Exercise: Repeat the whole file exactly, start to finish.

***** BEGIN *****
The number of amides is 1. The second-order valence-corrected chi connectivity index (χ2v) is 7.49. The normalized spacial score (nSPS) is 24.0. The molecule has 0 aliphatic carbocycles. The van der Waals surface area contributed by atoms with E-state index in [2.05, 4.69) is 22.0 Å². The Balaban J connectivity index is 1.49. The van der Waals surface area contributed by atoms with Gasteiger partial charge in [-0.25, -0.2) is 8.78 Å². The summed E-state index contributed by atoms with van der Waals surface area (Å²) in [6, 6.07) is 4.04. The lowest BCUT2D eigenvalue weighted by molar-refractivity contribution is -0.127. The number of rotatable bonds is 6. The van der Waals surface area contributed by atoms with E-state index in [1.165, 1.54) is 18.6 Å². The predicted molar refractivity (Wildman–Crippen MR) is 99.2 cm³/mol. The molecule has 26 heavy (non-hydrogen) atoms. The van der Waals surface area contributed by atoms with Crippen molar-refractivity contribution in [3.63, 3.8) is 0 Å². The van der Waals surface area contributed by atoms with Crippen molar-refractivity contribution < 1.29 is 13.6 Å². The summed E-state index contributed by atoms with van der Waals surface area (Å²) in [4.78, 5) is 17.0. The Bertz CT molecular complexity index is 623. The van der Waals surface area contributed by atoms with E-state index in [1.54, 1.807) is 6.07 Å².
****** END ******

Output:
The number of amides is 1. The second-order valence-corrected chi connectivity index (χ2v) is 7.49. The normalized spacial score (nSPS) is 24.0. The molecule has 0 aliphatic carbocycles. The van der Waals surface area contributed by atoms with E-state index in [2.05, 4.69) is 22.0 Å². The Balaban J connectivity index is 1.49. The van der Waals surface area contributed by atoms with Gasteiger partial charge in [-0.25, -0.2) is 8.78 Å². The summed E-state index contributed by atoms with van der Waals surface area (Å²) in [6, 6.07) is 4.04. The lowest BCUT2D eigenvalue weighted by molar-refractivity contribution is -0.127. The number of rotatable bonds is 6. The van der Waals surface area contributed by atoms with E-state index in [1.165, 1.54) is 18.6 Å². The predicted molar refractivity (Wildman–Crippen MR) is 99.2 cm³/mol. The molecule has 26 heavy (non-hydrogen) atoms. The van der Waals surface area contributed by atoms with Crippen molar-refractivity contribution in [3.63, 3.8) is 0 Å². The van der Waals surface area contributed by atoms with Crippen molar-refractivity contribution < 1.29 is 13.6 Å². The summed E-state index contributed by atoms with van der Waals surface area (Å²) in [4.78, 5) is 17.0. The Bertz CT molecular complexity index is 623. The van der Waals surface area contributed by atoms with E-state index in [1.54, 1.807) is 6.07 Å².